Could you give us a brief overview regarding your core products and geographical presence?
Gulf Mining is considered one of the prime mining companies in Oman. We started operations in 2005 as a small company with only five employees, while now we have approximately 700 employees. In 2005, we only produced laterite, which we would sell to National Cement in the UAE. Production ranged from 20-27,000 tons according to the requirements of the cement factory. However, we decided to diversify and started producing chrome at a time when the government opened up for the private sector to invest. Our first shipment of chrome was to China in the middle of 2005 and was only 500 tons. From that time, we switched entirely from laterite to chrome as it was more lucrative. We had a concession in Wadi Mahram, which is in the Syma area in Dakhlia. From there, we increased our production from 500 tons to our average today of 20-25,000 tons of high grade and 7,000 tons of low grade, as well as the adopted concentrated plants. The first one opened in 2010, with the Undersecretary of Commerce & Industry. Our production levels are between 4-5,000 tons of concentrated material per month. As there is not much market for the low-grade produce, we have had to add value to it. We created a Chrome Ore Beneficiation (COB) plant to upgrade our material as a result. At the time, the prices were rewarding, but now there is a lot of competition, especially after South Africa opened up the market. There was then an idea to implement a ferrochrome plant in 2011. Our first initiative had many obstacles, especially as some public officials said that Oman was not ready for that kind of industry. We decided to shift it to the Sohar Freezone as recommended by the Ministry of Environment, and operations started in 2013. Financial support was provided by National Bank of Oman, and we also invested. The factory itself opened in January 2015.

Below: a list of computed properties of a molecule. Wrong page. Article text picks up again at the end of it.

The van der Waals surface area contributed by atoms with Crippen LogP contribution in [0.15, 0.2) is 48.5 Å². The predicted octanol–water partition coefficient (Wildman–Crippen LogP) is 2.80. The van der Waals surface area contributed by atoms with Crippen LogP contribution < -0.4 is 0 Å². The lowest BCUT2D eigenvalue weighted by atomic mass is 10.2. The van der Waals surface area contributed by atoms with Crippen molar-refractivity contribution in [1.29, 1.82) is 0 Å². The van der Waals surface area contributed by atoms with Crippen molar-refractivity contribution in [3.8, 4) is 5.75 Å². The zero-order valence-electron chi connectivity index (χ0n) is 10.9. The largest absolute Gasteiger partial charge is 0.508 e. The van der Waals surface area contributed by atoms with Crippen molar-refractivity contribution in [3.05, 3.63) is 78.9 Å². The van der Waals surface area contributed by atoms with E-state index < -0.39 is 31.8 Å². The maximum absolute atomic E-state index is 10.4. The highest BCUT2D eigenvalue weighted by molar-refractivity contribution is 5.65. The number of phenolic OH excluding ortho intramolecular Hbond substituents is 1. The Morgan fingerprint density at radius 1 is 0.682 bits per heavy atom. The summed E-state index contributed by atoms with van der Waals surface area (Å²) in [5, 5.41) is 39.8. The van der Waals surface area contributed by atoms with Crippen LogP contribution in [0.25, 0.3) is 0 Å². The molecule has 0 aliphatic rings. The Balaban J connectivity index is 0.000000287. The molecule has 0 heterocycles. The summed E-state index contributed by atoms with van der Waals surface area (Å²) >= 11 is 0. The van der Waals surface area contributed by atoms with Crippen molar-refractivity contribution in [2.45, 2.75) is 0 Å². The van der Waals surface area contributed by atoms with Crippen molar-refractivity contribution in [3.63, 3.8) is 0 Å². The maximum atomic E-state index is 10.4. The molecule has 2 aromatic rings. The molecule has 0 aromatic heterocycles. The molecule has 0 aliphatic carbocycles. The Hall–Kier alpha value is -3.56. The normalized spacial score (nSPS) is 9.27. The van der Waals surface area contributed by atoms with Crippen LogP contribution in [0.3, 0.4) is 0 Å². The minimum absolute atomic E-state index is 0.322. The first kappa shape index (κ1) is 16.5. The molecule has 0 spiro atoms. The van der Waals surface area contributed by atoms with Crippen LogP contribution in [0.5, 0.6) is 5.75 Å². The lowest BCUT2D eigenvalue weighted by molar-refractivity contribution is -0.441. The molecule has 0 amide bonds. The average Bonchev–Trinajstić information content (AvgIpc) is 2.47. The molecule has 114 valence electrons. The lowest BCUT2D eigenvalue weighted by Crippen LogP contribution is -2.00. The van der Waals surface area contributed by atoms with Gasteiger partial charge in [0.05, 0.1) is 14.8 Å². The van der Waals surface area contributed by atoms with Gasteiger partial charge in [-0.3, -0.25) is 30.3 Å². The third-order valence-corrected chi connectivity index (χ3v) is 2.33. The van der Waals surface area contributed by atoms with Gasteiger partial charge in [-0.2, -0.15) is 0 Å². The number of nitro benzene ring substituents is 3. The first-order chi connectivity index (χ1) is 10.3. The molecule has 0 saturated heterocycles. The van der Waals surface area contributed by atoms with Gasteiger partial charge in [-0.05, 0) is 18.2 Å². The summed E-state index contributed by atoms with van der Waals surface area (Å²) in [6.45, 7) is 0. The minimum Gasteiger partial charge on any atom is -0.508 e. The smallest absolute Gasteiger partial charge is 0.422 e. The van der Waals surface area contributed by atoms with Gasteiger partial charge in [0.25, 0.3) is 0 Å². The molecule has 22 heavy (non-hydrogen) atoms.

How do Gulf Mining's operations outside of Oman differ from in Oman?
Internationally, we have already approached a few countries. We have some investments in Egypt with two mines, one in marble and one in granite. They also produce blocks and sell to the development market; it would also be possible to export. Secondly, we have some investments in Albania and have invested about $2 million in nickel mines. We have offices in Shanghai and Shenzen in China, as well as an office in Dubai. Those are mainly trading offices because we want to look after our material all the way from the loading port to the dispatching port. We have increased our production, but unfortunately the price has dropped tremendously because of the international market situation. The government is trying to focus more on the mining sector being a major contributor to the Oman economy. Gulf Mining management decided not only to concentrate on chrome, but also to invest in other materials available in Oman. For example, we invested in manganese when I took over the management of the group in early 2015. We started with 3,000 tons, and are now averaging around 10,000 tons per month. By 2016, the plan is to produce around 15,000 tons on a monthly basis.
What areas of the mining sector would be the most lucrative for foreign investors?
A good example is that Savannah from Australia found gold and copper ore earlier in 2015. They now want us as a partner. The government has certainly opened up in terms of foreign investors, although in terms of chrome, there are no more mines left. We are the largest producers at around 66,000 tons and Gulf Mining has more than 60% of the market share. There are many opportunities in gypsum, and there are already some partnerships with American investors. We have also entered into this kind of business and now have one quarry and a partnership with the locals. We produce about 50,000 tons per month out of a total of around 700,000 tons produced in month in Oman. It is a small amount for now; however, we are planning to increase our production to 150,000-200,000 tons within the next two years.